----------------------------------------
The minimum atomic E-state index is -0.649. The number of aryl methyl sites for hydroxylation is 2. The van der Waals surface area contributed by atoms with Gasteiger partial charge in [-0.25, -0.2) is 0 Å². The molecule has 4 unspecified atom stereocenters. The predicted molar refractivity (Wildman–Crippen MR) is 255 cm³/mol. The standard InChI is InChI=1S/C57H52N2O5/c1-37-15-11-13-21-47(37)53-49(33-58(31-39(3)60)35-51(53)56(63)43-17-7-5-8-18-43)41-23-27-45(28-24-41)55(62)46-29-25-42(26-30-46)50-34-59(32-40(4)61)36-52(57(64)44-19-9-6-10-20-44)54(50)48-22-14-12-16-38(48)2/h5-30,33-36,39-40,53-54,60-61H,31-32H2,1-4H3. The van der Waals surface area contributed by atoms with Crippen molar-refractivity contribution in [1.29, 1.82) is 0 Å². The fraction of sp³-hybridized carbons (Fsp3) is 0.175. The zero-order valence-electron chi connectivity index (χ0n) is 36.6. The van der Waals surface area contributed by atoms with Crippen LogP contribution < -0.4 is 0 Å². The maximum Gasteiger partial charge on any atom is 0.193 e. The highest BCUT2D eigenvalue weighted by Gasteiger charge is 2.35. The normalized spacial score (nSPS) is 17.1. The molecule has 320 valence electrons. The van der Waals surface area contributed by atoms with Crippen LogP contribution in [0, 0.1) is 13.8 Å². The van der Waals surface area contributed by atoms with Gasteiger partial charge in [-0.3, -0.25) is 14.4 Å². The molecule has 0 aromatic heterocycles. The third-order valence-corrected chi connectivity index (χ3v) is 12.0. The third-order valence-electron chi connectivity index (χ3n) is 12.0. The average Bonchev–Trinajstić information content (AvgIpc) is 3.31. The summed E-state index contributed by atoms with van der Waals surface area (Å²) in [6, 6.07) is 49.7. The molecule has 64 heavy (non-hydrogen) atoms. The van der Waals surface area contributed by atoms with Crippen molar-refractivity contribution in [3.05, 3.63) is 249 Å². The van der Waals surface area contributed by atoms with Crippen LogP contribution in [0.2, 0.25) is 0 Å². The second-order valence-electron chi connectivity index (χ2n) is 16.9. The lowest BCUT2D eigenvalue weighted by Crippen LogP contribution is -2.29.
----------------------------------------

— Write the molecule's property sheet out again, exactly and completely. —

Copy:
The minimum atomic E-state index is -0.649. The number of aryl methyl sites for hydroxylation is 2. The van der Waals surface area contributed by atoms with Gasteiger partial charge in [-0.25, -0.2) is 0 Å². The molecule has 4 unspecified atom stereocenters. The predicted molar refractivity (Wildman–Crippen MR) is 255 cm³/mol. The standard InChI is InChI=1S/C57H52N2O5/c1-37-15-11-13-21-47(37)53-49(33-58(31-39(3)60)35-51(53)56(63)43-17-7-5-8-18-43)41-23-27-45(28-24-41)55(62)46-29-25-42(26-30-46)50-34-59(32-40(4)61)36-52(57(64)44-19-9-6-10-20-44)54(50)48-22-14-12-16-38(48)2/h5-30,33-36,39-40,53-54,60-61H,31-32H2,1-4H3. The van der Waals surface area contributed by atoms with Crippen molar-refractivity contribution in [1.29, 1.82) is 0 Å². The fraction of sp³-hybridized carbons (Fsp3) is 0.175. The zero-order valence-electron chi connectivity index (χ0n) is 36.6. The van der Waals surface area contributed by atoms with Crippen LogP contribution < -0.4 is 0 Å². The maximum Gasteiger partial charge on any atom is 0.193 e. The highest BCUT2D eigenvalue weighted by Gasteiger charge is 2.35. The normalized spacial score (nSPS) is 17.1. The molecule has 320 valence electrons. The van der Waals surface area contributed by atoms with Crippen LogP contribution in [0, 0.1) is 13.8 Å². The van der Waals surface area contributed by atoms with Gasteiger partial charge in [-0.3, -0.25) is 14.4 Å². The molecule has 0 aromatic heterocycles. The third-order valence-corrected chi connectivity index (χ3v) is 12.0. The third-order valence-electron chi connectivity index (χ3n) is 12.0. The average Bonchev–Trinajstić information content (AvgIpc) is 3.31. The summed E-state index contributed by atoms with van der Waals surface area (Å²) in [6, 6.07) is 49.7. The molecule has 64 heavy (non-hydrogen) atoms. The van der Waals surface area contributed by atoms with Crippen molar-refractivity contribution in [3.05, 3.63) is 249 Å². The van der Waals surface area contributed by atoms with Crippen LogP contribution in [0.2, 0.25) is 0 Å². The second-order valence-electron chi connectivity index (χ2n) is 16.9. The lowest BCUT2D eigenvalue weighted by Crippen LogP contribution is -2.29.